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Chad Morris on installing a new system: "You have to teach them how to practice."

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Dallas Morning News

Chad Morris appeared on Dallas radio station KTCK The Ticket on Thursday, fanning the flames for SMU football amidst a week filled the Texas Rangers' opening day, a Dallas Mavericks playoff push, local boy Jordan Spieth leading The Masters and NASCAR in town at Texas Motor Speedway. Such is life when you're the SMU head football coach.

The rebuilding job ahead of Morris is clear and obvious. He's got to take a team among the worst in FBS a year ago and remake it into something completely different than that. And that starts, Morris said, with teaching players how to practice.

"You have to teach them how to practice. As a coach those are things we take for granted so many times. 'Well, this guy knows how to practice, yeah they know how to practice, how to work out.' Well, it starts with strength and conditioning, in our weight room. It's a belief that starts on the first floor and works its way up," he said. "When those guys understand it's so much about conditioning, and really your big guys, that's what you have to sell. We've got skill guys running 7,500 yards, 8,000 yards every practice, and we monitor them. We've got a monitor on them. We have a GPS device on our players."

Host Norm Hitzges practically leapt out of his chair when learning Morris equips his players with GPS monitors.

"I had to learn this the hard way," he said. "My first year at Clemson, obviously we won the ACC, we were 8-0, No. 3 in the country and I physically ran our offensive players in the ground. Sammy Watkins, Nuke Hopkins, we were running 7,000 yards every practice. We hit a point in time when I really needed them to play well and they were gassed. They were gassed. And it wasn't their fault. We were teaching them how to practice. They had never been a part of this offense. We were having success, playing great early, but they were gassed. In going back and looking at it I said, 'Wow, I did this.' We had to do a better job of how we monitor so we started putting GPS devices on our players. Right now we've got one of our players, Cortland Sutton, he averages about 7,300 yards every practice he steps on the field. Not only those guys got to run, but your big guys have to run too."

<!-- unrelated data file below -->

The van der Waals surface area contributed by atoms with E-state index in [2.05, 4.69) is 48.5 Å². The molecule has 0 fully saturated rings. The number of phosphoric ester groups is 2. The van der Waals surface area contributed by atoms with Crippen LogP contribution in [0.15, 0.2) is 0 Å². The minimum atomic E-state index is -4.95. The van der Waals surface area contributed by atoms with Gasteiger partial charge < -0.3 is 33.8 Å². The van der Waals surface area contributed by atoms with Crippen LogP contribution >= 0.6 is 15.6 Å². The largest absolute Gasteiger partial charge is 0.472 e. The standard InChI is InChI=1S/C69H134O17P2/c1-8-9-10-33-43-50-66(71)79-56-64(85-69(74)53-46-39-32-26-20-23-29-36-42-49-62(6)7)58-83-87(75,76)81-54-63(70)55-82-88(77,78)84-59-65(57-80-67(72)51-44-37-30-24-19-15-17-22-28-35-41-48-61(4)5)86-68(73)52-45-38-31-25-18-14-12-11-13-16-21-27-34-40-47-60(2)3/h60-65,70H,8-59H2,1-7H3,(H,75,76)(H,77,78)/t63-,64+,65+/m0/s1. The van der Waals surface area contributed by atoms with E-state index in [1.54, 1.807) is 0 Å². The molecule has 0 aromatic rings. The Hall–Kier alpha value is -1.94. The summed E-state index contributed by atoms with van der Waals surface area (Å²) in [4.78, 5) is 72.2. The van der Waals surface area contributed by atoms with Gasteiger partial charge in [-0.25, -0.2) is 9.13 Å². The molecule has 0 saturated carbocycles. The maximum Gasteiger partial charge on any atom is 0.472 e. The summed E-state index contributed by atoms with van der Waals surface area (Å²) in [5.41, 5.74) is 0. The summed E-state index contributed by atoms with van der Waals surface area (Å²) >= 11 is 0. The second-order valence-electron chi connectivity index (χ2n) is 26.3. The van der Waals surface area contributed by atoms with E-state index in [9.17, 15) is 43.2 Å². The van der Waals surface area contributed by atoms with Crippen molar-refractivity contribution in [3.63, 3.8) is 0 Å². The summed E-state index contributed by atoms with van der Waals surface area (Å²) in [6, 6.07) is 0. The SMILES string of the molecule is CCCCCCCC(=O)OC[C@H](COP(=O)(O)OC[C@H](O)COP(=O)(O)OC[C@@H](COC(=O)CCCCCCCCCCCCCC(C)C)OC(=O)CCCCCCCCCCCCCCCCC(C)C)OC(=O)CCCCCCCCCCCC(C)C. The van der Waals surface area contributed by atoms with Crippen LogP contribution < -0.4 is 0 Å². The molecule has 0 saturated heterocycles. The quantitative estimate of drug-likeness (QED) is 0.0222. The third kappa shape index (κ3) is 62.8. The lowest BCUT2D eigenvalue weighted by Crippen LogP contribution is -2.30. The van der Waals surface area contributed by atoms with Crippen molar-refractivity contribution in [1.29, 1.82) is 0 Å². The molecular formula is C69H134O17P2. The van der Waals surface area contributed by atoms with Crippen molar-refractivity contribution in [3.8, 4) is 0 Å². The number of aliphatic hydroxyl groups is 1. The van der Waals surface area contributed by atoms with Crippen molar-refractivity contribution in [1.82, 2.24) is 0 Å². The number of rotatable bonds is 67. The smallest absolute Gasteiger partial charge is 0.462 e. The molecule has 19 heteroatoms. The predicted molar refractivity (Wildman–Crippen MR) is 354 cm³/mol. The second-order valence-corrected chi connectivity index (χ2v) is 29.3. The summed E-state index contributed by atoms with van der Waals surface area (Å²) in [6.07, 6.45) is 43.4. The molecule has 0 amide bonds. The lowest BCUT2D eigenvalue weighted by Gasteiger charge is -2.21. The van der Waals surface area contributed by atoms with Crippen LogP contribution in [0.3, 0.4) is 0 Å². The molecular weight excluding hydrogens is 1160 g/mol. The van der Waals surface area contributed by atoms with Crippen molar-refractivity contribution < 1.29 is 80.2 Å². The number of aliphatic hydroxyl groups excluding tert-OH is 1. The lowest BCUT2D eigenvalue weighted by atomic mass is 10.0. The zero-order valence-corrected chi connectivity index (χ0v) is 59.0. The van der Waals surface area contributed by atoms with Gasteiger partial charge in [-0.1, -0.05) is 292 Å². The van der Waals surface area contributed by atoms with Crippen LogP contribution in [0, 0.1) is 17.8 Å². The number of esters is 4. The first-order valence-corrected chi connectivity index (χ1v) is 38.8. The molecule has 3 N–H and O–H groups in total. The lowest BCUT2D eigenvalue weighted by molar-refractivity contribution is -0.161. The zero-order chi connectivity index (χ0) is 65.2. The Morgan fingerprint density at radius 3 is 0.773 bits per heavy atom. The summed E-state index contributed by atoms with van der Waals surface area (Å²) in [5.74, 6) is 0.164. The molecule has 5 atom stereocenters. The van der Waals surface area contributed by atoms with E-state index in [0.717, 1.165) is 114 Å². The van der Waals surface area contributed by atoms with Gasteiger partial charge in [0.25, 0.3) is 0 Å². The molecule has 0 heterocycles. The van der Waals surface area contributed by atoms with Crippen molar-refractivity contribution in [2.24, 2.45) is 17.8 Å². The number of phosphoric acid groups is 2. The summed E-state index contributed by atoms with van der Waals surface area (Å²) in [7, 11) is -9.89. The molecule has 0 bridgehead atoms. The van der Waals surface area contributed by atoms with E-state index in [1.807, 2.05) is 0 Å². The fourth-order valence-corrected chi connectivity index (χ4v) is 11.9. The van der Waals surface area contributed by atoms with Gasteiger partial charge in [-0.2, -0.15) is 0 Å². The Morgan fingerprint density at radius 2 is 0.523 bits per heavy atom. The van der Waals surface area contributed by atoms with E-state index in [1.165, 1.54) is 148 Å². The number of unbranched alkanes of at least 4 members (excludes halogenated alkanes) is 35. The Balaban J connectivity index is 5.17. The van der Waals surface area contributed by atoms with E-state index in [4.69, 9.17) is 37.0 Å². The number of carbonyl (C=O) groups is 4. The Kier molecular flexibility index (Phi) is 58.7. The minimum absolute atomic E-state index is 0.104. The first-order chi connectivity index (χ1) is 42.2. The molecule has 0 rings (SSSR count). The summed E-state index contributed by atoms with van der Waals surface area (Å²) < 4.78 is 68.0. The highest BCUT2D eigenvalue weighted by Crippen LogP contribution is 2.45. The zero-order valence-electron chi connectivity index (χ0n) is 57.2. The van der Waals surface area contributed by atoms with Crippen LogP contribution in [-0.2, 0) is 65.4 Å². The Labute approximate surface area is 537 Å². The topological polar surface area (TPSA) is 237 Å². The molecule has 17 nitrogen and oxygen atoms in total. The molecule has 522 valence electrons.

"The one thing I tell those guys is, 'When you can look over there at those defensive linemen,' and we will really stop a play and anytime a defensive lineman has their hands on their hips, hands on their knees, we'll say we've got them. We've got 'em. Well tell our guys that fatigue makes cowards out of everybody, so the quicker we can fatigue them, we've got them."

In other notes, Morris explained the thesis statement for his offensive - and program - mission in what sounds to me like a tag line for the next Fast and Furious installment: "Fast as you can possibly move."

"Break-neck speed. Fast as you can possibly move," he said. "We want to be a two-back, run-oriented, play-action shot football team. As fast as you possibly can. Not just, we're a hurry-up, no-huddle offense, we're a hurry-up, no-huddle program. From an offense to a defense. Obviously if we're a hurry-up, no-huddle offense our defense is having to play a hurry-up as well every day. And we tell our defense all the time, 'You're not going to play anybody faster than us, so right now this is a great opportunity for you to learn.' We're all going to play fast in all aspects of the game."

I shared this on Twitter yesterday but Morris, though one may assume he was geared toward a life in coaching from the time he was in diapers, actually never planned on coaching. Far from it, in fact. Childhood Chad Morris was obsessed with numbers and wanted to be an actuary one day.

"Outside of my parents being so instrumental in my life, a high school coach that taught math was the next most influential person in my life and that kind of directed me toward the math route. Loved numbers, was fascinated, would always get up and look at the sports page and figure batting averages, and was just constantly consumed with numbers as I was growing up," he said. "That's kind of the direction it went, and really coaching and teaching was not going to be part of my life. I had no desire to do that. I wanted to get in the actuarial field and really get involved with the probabilities of things. That's kind of how that happened."